Chilled water thermal energy storage: Chilled water storage systems use the sensible heat capacity of water to store the cooling energy. Water is cooled by a chiller and stored in a tank for later use to meet the cooling needs. This system is used during the peak loads when power is highly valued (5 to 7 hours per day). Chillers are sized to run during non-peak demand times (perhaps 17 to 19 hours per day).
Figure 3. Psychometric diagram of air cooling process
Absorption chiller cooling: In this system, the hot flue gas from the gas turbine exhaust is used to generate steam in a heat recovery steam generator (HRSG). The steam is used in a double-effect lithium-bromide absorption chiller to produce the chilled water. A compact heat exchanger is designed for installation at the compressor inlet duct. The chilled water from the absorption chiller flows through the heat exchanger and cools the inlet air. This system was used in the Lowshan study.
Absorption chiller capacity selection has important effects on the refrigeration cycle components and economical benefits. It is therefore necessary to define the optimum chiller capacity.
To calculate the cooling load, it is necessary to estimate the amount of energy per hour that is used to change the temperature and humidity from a given condition to the ISO temperature of 15°C and the relative humidity of 100 per cent. Therefore the chiller capacity is a function of the temperature and the relative humidity of air. Some of the cooling load is used to decrease the ambient temperature until the relative humidity reaches 100 per cent. The remaining cooling load is used to reduce the air temperature below the dew point. Figure 3 shows the cooling process on a psychometric diagram.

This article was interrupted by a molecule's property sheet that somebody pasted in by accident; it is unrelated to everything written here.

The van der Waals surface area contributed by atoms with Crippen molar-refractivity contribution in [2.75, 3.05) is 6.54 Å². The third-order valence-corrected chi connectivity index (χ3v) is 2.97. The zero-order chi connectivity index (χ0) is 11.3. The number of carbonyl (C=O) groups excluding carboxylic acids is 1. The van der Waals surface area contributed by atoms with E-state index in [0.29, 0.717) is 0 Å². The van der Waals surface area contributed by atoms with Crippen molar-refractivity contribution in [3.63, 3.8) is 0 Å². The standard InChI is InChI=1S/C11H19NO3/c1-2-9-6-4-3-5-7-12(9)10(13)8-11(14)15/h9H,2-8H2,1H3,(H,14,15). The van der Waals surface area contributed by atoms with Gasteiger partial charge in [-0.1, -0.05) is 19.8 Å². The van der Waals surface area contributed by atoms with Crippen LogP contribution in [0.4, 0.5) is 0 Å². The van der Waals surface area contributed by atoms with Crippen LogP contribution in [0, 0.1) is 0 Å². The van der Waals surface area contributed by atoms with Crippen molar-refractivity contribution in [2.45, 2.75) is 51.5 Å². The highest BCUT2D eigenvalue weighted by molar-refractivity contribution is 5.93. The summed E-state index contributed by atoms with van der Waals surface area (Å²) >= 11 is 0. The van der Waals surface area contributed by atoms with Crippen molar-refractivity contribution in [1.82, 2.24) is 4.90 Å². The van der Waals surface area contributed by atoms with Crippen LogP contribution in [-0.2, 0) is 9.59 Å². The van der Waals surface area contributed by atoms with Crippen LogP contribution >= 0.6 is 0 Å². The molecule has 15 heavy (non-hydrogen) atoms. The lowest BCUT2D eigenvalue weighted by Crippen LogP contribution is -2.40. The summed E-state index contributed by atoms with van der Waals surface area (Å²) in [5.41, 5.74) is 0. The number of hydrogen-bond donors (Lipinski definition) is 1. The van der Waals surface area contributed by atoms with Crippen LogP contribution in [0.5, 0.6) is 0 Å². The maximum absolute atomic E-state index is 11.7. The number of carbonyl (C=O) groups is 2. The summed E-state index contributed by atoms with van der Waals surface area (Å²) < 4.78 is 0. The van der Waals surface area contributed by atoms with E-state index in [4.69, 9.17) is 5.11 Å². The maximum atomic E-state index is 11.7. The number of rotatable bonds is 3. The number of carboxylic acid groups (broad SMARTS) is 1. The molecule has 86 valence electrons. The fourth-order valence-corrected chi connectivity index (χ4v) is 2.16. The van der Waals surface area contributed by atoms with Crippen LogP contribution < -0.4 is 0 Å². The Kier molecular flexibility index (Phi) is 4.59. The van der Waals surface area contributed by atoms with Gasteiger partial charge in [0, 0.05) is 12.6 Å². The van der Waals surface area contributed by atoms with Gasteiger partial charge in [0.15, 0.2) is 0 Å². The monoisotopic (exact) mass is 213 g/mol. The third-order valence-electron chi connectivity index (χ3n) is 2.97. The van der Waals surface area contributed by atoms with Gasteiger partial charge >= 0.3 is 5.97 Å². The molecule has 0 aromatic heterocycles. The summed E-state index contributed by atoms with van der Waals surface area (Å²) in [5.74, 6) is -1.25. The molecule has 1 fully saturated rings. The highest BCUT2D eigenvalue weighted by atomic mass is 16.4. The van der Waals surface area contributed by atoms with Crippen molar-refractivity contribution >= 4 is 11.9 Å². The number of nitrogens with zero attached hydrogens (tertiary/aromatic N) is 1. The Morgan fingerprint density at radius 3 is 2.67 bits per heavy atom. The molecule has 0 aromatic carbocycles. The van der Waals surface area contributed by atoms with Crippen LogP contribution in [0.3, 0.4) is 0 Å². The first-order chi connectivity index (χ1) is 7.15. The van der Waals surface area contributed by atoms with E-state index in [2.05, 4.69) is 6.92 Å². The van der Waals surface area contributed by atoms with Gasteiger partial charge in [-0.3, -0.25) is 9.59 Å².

The maximum cooling load (qmax), which is needed to cool the air to 15°C, is about 13 490 kW throughout the year. To select the optimum load of chiller among the different calculated values, the average (qave) is used. This load is the average of the different cooling loads that are calculated for the different working hours during a year. The average cooling load is 5475 kW.
Figure 4. Produced MWh versus the cooling load
The gas turbine power output augmentation and the decrease in the inlet air temperature are calculated. Figure 4 shows the variation of produced electricity using the absorption chiller system versus the chiller’s cooling load.
The optimization study has shown that the optimum cooling load is calculated to be 5500 kW. The power output of the gas turbine will increase by 9.6 per cent on a typical hot day. The generated electricity is around 15 750 MWh during a year based on this cooling load.
Inlet air cooling equipment
There are three basic components in an inlet air cooling which uses the absorption chiller:
1) Absorption chiller
2) Compact heat exchanger
3) Heat recovery steam generator (HRSG).
Two lithium-bromide absorption chillers are selected for each gas turbine unit. The capacity of each chiller is 2800 kW. Lowshan City is far from the sea, therefore a wet cooling tower is used for the absorption chiller cooling system.